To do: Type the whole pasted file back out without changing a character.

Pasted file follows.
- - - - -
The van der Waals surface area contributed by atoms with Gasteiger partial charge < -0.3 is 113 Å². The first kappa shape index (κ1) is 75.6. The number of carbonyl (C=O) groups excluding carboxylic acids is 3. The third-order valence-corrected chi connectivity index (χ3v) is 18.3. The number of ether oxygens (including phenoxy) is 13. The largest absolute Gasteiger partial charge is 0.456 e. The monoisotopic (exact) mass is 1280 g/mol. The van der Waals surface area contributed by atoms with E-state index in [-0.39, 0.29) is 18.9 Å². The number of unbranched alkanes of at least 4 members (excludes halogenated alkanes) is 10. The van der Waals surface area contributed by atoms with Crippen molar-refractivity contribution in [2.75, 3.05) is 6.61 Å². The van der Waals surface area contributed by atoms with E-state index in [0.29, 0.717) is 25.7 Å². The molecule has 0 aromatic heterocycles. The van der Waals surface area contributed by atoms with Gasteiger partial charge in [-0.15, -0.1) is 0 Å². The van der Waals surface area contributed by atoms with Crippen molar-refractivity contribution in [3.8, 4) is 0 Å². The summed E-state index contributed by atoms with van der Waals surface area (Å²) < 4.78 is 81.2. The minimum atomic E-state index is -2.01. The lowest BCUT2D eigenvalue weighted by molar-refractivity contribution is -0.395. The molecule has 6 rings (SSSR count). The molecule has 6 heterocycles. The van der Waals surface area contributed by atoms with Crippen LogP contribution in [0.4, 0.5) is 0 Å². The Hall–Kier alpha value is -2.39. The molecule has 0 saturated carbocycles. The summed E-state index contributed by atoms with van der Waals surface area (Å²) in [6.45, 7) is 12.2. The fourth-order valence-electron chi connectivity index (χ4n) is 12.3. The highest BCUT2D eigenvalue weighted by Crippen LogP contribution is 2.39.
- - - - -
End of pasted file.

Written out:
The van der Waals surface area contributed by atoms with Gasteiger partial charge < -0.3 is 113 Å². The first kappa shape index (κ1) is 75.6. The number of carbonyl (C=O) groups excluding carboxylic acids is 3. The third-order valence-corrected chi connectivity index (χ3v) is 18.3. The number of ether oxygens (including phenoxy) is 13. The largest absolute Gasteiger partial charge is 0.456 e. The monoisotopic (exact) mass is 1280 g/mol. The van der Waals surface area contributed by atoms with E-state index in [-0.39, 0.29) is 18.9 Å². The number of unbranched alkanes of at least 4 members (excludes halogenated alkanes) is 10. The van der Waals surface area contributed by atoms with Crippen molar-refractivity contribution in [2.75, 3.05) is 6.61 Å². The van der Waals surface area contributed by atoms with E-state index in [0.29, 0.717) is 25.7 Å². The molecule has 0 aromatic heterocycles. The van der Waals surface area contributed by atoms with Gasteiger partial charge in [-0.15, -0.1) is 0 Å². The van der Waals surface area contributed by atoms with Crippen molar-refractivity contribution in [3.8, 4) is 0 Å². The summed E-state index contributed by atoms with van der Waals surface area (Å²) < 4.78 is 81.2. The minimum atomic E-state index is -2.01. The lowest BCUT2D eigenvalue weighted by molar-refractivity contribution is -0.395. The molecule has 6 rings (SSSR count). The molecule has 6 heterocycles. The van der Waals surface area contributed by atoms with Crippen LogP contribution in [0.4, 0.5) is 0 Å². The Hall–Kier alpha value is -2.39. The molecule has 0 saturated carbocycles. The summed E-state index contributed by atoms with van der Waals surface area (Å²) in [6.45, 7) is 12.2. The fourth-order valence-electron chi connectivity index (χ4n) is 12.3. The highest BCUT2D eigenvalue weighted by Crippen LogP contribution is 2.39.